"Dessert is not a right," First Lady Michelle Obama announced in July, as she spoke about the Let's Move! campaign to more than 4,000 people at the 101st NAACP Convention in Missouri.
“Dessert is aspirational,” White House Executive Pastry Chef Bill Yosses announced in the New Yorker this week. “It’s the one part of the meal you don’t have to eat. It’s the purest part of the meal: the art part. But it’s also the greediest part, the eat-it-in-a-closet part. We don’t have to have it, and yet we do." (Above: Yosses at the White House)
Yosses made the pronouncement to Adam Gopnik, who after giving up sugar and sweets, decided to go on a global tour to discover their "meaning." Gopnik visited Yosses at the White House to get some guidance, and then after trotting the globe, cooked with him.
"Bill Yosses, I had been made to understand, was the Great Still Center of the American dessert," Gopnik wrote in The Sweet Revolution: The Power of The Pastry Chef. "Yosses turned out to be a smiling, vaguely seraphic presence—at one point, he neatly, calmly distinguished caramel, mere burnt sugar, from butterscotch, brown sugar mixed with butter, for the benefit of his sous-chefs."
Gopnik got nowhere near Mrs. Obama, who after proclaiming that dessert was not a "right" but a special treat, also advised the members of the NAACP that their century of hard work for civil rights would be derailed by childhood obesity, if they continued to eat dessert and fried foods with abandon. Still, this year, as she rolled out the Let's Move! campaign, Mrs. Obama continued to insist that dessert has a role in everyone's lives; her campaign is about moderation and balance, not banning dessert. It's a shades-of-gray approach that's been lost on her critics, who believe she's intent on doing things like eliminating bake sales from schools, and mandating broccoli. Yosses added to the shades-of gray confusion, as he tried to guide Gopnik on his quest for the meaning of sugar.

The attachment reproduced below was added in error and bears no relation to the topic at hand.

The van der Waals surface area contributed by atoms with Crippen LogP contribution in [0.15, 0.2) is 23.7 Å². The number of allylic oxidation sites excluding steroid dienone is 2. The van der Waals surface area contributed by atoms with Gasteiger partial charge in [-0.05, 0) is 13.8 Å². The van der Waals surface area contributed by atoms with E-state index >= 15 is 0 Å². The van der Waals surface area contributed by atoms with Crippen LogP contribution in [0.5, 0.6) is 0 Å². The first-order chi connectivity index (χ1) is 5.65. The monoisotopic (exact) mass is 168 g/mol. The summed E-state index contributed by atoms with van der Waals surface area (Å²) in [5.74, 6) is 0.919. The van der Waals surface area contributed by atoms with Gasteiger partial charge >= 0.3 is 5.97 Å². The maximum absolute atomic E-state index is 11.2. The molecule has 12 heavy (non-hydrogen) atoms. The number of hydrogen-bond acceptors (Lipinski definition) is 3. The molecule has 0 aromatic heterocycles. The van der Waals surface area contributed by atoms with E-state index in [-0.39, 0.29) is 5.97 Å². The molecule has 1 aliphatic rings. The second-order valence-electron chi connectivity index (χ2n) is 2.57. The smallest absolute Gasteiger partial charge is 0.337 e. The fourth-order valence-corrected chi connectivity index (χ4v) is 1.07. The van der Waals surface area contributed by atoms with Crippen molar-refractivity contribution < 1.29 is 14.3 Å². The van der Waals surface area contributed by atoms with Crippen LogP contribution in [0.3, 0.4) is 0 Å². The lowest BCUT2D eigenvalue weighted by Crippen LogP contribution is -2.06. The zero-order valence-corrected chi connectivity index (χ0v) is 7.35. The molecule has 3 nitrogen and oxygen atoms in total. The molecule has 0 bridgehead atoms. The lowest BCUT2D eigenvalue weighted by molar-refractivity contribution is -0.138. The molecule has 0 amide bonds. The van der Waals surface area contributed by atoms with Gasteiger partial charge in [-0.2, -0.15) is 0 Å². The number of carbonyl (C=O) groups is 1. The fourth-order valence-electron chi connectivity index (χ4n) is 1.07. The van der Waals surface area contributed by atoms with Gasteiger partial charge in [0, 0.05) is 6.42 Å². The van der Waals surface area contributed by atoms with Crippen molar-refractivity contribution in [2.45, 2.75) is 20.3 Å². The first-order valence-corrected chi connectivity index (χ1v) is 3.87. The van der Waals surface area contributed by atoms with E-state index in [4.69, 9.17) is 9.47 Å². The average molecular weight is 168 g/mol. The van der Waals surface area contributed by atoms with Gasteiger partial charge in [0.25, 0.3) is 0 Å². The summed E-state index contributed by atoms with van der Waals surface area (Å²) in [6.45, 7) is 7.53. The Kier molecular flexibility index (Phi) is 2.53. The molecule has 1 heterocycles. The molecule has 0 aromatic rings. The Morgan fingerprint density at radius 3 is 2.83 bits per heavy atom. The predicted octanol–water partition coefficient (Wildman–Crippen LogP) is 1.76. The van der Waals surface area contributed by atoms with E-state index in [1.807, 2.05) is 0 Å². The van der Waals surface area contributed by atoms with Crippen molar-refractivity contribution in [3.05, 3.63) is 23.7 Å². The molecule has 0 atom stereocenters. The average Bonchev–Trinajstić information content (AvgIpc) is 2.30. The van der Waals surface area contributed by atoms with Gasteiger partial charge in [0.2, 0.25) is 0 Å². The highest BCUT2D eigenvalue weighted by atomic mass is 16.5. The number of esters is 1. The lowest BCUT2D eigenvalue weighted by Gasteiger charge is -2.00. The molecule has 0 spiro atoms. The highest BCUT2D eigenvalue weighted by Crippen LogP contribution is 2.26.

"When I was a kid, I would stuff my face with éclairs. I still would, I guess,” Yosses told Gopnik.
Gopnik was not impressed by the White House: "...the White House might seem less like the nerve center of the free world than like a medium-sized, slightly shabby charming resort hotel in Virginia, the kind where your best friend from college puts everyone up when he marries that horsy girl you all have doubts about," Gopnik wrote.
Go West, young man, or at least to elBulli...
Still, despite his assessment of the White House, Gopnik took Yosses' advice seriously, when Yosses told Gopnik that he'd have to search harder for the "meaning" of dessert.
“The real question is this,” Yosses said. “How did this thing, this spice, sugar, become a staple? How did something that ought to be like saffron, a rare thing to add, become the thing we build on? How did a whole way of cooking creep up from sweetness? Why do we use it to end the meal? Those are the big questions.”
Yosses suggested Gopnik visit a different master for his quest for sugar enlightenment. Another chef who is deeply involved with the White House, Dan Barber, also gave Gopnik the same advice, so Gopnik jetted off to Barcelona, to visit Feran Adrià's pastry operation at elBulli, perhaps the most famous restaurant in the world. Barber is a member of the President's Council on Fitness, Sports and Nutrition, and in September, Mrs. Obama hosted a special luncheon for UN spouses at Barber's Blue Hill restaurant at Stone Barns Center for Food and Agriculture, in New York. Yosses created the desserts for the luncheon. (Above: Mrs. Obama speaks at the luncheon, as Yosses, second from right, and Barber, far right, look on; Executive Chef Cris Comerford and assistant chef Sam Kass also cooked at the luncheon)